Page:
The report, “Hitler’s Shadow: Nazi War Criminals, U.S. Intelligence and the Cold War,” grew out of an interagency group created by Congress to identify, declassify and release federal records on Nazi war crimes and on Allied efforts to hold war criminals accountable. It is drawn from a sampling of 1,100 C.I.A files and 1.2 million Army counterintelligence files that were not declassified until after the group issued its final report in 2007…

One photo:

http://www.tellthechildrenthetruth.com/gallery/images/Husseini-Hilter-Berlin.jpg

Update: A version of this post is in the National Post’s “Full Comment”:

Mark
Ottawa

A non-PC former politician, or, keeping some faith, baby…

Posted November 15th, 2010 in Canada, International, Islam by MarkOttawa

…in Western values and the need to change some others.  Evan Solomon, on CBC News Channel’s Power & Politics, seems a bit flummoxed by Tony Blair–especially on the, er, challenges facing Islam.  Canadian, and American, politicians just do not speak like this.  Video here and here.

As not-too-distant (one might just think) background, a story about how Prime Minister Mackenzie King put it in 1939:

Canadian Soldiers Defend Faith Prime Minister Says

Present Conflict for Freedom of Mind and Soul As Well As Nation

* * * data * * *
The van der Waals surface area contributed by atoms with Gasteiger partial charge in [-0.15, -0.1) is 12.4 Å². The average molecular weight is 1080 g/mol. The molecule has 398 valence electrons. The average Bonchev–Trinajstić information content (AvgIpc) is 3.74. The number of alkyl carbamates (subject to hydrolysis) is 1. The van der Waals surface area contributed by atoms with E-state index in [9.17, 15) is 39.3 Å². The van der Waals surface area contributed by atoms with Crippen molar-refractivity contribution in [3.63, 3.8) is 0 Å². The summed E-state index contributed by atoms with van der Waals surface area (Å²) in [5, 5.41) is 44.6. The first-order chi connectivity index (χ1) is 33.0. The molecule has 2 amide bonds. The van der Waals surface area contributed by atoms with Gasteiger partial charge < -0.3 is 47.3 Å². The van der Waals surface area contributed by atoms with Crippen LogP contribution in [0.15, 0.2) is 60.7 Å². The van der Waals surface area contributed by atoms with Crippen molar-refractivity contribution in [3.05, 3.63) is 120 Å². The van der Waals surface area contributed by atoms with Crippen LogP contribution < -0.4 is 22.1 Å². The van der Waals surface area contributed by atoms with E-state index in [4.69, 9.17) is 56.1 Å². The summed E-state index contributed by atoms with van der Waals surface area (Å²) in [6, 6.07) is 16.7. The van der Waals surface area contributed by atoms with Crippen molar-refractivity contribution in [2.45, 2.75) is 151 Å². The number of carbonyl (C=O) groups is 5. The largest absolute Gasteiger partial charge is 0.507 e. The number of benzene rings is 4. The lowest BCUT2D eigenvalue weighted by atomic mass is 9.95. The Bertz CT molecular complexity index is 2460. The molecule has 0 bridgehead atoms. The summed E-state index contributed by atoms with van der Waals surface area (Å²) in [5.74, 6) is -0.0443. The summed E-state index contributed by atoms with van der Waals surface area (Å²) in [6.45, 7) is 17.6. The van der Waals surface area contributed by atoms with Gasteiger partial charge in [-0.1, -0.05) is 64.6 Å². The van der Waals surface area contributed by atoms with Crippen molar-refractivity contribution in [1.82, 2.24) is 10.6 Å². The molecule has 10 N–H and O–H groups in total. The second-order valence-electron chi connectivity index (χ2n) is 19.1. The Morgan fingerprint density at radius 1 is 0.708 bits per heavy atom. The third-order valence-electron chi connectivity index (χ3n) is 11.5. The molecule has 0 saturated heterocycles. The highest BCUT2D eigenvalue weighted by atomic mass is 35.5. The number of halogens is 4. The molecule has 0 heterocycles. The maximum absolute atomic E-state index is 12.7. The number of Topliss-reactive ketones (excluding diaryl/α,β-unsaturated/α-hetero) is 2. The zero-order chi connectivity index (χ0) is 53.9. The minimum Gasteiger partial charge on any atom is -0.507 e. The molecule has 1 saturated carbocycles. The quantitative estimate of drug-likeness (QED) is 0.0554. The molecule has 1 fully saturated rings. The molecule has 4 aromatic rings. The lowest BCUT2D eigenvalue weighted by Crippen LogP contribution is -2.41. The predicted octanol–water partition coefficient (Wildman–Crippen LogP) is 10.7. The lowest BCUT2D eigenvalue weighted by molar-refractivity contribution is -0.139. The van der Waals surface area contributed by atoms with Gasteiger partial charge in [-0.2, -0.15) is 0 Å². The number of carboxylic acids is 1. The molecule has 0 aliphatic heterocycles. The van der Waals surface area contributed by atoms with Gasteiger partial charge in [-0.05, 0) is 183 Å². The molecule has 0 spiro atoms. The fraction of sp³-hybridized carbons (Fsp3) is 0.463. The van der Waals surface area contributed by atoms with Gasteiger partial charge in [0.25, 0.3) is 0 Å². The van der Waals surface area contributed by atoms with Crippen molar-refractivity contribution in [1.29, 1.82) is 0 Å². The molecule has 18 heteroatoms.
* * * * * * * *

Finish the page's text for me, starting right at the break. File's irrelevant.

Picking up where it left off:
CHRISTIAN HERITAGE

Autres temps, autres…And heck, I’m just an atheist child of the enlightenment. That of which that other religion just might need a bit. One of Mr Blair’s points.

Whilst today:

What certain Muslims want: “self-imposed isolation”

Not much enlightenment there. Almost mediæval one might almost say.

Mark

Ottawa

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Rory the Tory

Posted November 12th, 2010 in Afghanistan, International by MarkOttawa

I cannot imagine that Mr Stewart has not read Patrick Leigh Fermor, who also did considerable walking (see here) and some remarkable things during the Second World War moreover–e.g. this at the website devoted to Mr Leigh Fermor.  I do not think that Mr Stewart quite measures up to the same standard.

But then perhaps he really thinks he is Winston.  ¿Quién sabe? Rory the Tory’s views on Afstan from last year are here.  Still, one would like to have done some of the things…

Mark
Ottawa

“Bloodlands”: Where WW II in Europe was really fought…

Posted October 18th, 2010 in International, united states by MarkOttawa

…and preceding horrific things.  From a fair and balanced review of Timothy Snyder’s new book, by Matthew Kaminski:

Savagery in the East
How Stalin and then Hitler turned the borderlands of Eastern Europe into killing fields

The story of World War II, like that of most wars, usually gets told by the victors. Diplomatic and military accounts are set largely in the West and star the morally upright Allies—the U.S., Britain and Soviet Union—in battles against fascism. The Holocaust gets its own separate history, as a case apart in its genocidal intent and human tragedy.